Time-Lapse Photos of Embryos May Lead to Heathier In-Vitro Babies

Embryo at 6 weeks

An interesting new imaging technique in use by fertility experts at the CARE fertility clinic in the United Kingdom may be the key to increasing the likelihood of a successful a IVF therapy. The process involves snapping thousands of images of embryos in development in order to help doctors better select which embryos to implant successfully.

“With time-lapse we have the ability to view more than 5,000 images over the same time period to observe and measure more closely each stage of division and growth. As a result of continuous monitoring we have demonstrated that delays at defined points indicate abnormal development,” said embryology director Alison Campbell at CARE.

The study shows a 56 percent increase in live birth following the use of the technique, but some experts are expressing their concern that the sample size of 69 couples could be too small to make this an absolute solution at this time.

“The advantage of using morphokinetic analysis to predict outcome is its minimal invasiveness,” says Martin Johnson, editor of Reproductive BioMedicine Online.

It’s an interesting concept to use imaging in order to help couples give birth to healthy babies, but the future for this process, at least at this time, is uncertain.

(via The Independent via International Business Times)

Image credit: Embryo @ 6- 7 weeks by lunar caustic

  • Yo

    What do they do with the rest of the babies?

  • Ian Ludwig

    Take one guess. This is reminiscent of the movie Gattica.

  • Tyler

    Embryos, not babies.

  • KolbesD

    Exactly, they’re discarded like rubbish. We were all embryos once with a right to life.

  • Richard Alexander Mands

    If you want to look at it that way, God commits more abortions than anyone else…

  • KolbesD

    Your question is a non sequitur. My point is a moral one which is simply thou shalt not kill.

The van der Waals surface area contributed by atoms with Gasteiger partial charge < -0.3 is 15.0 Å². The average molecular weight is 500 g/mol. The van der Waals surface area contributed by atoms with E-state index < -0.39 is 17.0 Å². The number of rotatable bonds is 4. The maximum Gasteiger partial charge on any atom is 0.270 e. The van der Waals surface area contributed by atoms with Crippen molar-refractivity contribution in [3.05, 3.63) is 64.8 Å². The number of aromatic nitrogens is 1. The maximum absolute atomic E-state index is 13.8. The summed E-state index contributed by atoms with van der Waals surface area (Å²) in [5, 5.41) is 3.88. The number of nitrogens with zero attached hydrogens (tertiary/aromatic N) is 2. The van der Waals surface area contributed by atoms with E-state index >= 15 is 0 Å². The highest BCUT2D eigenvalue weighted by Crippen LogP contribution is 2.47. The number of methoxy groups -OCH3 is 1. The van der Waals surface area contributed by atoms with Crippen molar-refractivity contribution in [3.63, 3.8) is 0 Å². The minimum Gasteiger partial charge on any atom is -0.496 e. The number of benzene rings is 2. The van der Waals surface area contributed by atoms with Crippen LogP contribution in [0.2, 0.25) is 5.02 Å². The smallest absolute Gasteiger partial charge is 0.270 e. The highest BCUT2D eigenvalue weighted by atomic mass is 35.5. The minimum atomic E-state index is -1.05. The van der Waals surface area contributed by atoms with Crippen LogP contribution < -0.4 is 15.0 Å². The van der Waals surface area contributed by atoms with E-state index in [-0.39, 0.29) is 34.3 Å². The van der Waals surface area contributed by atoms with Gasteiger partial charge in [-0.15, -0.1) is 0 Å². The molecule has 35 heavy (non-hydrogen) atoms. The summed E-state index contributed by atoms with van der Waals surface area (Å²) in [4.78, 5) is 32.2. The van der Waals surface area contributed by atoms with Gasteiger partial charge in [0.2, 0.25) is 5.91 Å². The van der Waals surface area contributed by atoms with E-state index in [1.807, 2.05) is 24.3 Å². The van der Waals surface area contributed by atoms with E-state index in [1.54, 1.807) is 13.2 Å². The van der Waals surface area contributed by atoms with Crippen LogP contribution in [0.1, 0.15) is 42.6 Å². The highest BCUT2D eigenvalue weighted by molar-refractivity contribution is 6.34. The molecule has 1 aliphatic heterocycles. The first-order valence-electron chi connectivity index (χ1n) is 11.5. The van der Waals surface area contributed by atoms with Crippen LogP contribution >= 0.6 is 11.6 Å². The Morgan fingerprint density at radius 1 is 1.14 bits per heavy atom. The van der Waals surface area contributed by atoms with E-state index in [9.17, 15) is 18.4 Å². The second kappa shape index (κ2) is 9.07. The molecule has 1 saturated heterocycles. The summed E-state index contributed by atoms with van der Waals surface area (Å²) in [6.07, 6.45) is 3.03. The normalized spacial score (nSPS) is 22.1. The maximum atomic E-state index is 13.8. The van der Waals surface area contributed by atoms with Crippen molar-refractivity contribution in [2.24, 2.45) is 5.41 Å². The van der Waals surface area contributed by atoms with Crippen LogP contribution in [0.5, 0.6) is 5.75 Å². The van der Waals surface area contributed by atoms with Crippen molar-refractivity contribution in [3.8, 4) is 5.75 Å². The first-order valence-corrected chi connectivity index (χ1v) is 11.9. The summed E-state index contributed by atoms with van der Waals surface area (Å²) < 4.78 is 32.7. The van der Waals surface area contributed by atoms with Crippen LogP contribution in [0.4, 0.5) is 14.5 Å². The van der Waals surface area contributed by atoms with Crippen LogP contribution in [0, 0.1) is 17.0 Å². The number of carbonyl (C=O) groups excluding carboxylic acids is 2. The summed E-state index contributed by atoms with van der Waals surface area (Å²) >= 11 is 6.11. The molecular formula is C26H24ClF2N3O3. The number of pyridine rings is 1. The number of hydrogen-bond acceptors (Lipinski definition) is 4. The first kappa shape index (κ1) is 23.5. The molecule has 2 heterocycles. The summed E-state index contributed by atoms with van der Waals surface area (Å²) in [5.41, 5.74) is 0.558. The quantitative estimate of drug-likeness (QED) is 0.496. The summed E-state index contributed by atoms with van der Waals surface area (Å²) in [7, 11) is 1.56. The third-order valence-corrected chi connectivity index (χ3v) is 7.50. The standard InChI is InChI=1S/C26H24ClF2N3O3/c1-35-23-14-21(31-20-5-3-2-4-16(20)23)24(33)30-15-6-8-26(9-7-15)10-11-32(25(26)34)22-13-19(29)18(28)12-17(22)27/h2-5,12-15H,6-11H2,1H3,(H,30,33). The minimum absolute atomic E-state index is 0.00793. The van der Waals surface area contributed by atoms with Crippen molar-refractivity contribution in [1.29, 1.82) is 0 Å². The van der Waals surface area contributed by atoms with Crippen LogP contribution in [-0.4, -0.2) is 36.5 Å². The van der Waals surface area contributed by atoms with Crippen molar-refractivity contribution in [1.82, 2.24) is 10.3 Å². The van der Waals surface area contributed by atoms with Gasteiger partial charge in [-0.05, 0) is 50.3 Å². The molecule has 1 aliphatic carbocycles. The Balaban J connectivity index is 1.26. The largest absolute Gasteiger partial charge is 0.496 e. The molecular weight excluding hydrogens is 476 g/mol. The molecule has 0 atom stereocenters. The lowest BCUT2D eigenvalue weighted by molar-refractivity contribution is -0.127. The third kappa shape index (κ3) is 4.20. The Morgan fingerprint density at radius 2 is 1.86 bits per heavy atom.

• sELF

    As a vegetarian / vegan for nearly 40 years, I empathise with what you say. But, surely, to be realistic, I must say that we / I; kill some thing all of the time in some form or another. That process of destruction we call life. The question is, what do we choose to kill & with what justification, do you not think?

  • KolbesD

    That is true, but as human beings we have an inalienable right to life. If one starts deciding who should live and who shouldn’t based on abnormality or difference, where does it stop? It’s a form of eugenics which the Nazis embraced, but any civilized society wouldn’t.

  • sELF

    I tend to agree with you. But, it is therefore not only human beings who have the right to life, but all creatures. Yet, I choose to try to limit my lifetaking to plant matter. I guess it is a matter of degree…By what degree do we take life.

  • KolbesD

    We do need to respect all life and be good stewards of creation – that is certainly true. But I believe it’s important to protect human life first, based on the golden rule: do unto others as you have done unto you. Then, from there, a healthy respect for, and understanding of, all creation and forms of life will follow.

  • sELF

    I still tend to agree with you. And, as we are alternately reincarnated as humans & then animals / insects etc. All life actions are balanced out in the end. Till our reincarnate duties are fulfilled. At least in my opinion! A pleasure talking with you by the way…Although I must control my ego of the intellect!

  • KolbesD

    My beliefs are Catholic which I’ve found – when followed – offer the most rational, true and balanced meaning to our lives and to creation. I respect you for holding your belief in reincarnation, even though I consider it a false doctrine (no offence, but it would be an injustice to you and dishonest of me to say I believed reincarnation was true). Good to talk with you too – thank you.

  • Keranodine

    You have missed the point entirely. And it shows that you are lucky enough to have never experienced the pain of infertility.
    PS I am typing this while waiting for my wife to wake up from her egg retrieval surgery. God willing one of the egg will be viable and we will have a child of our own.

  • Keranodine

    Just found out out that 1 of the 6 eggs were able to be fertilized! The others were chromosomaly deficient and were discarded.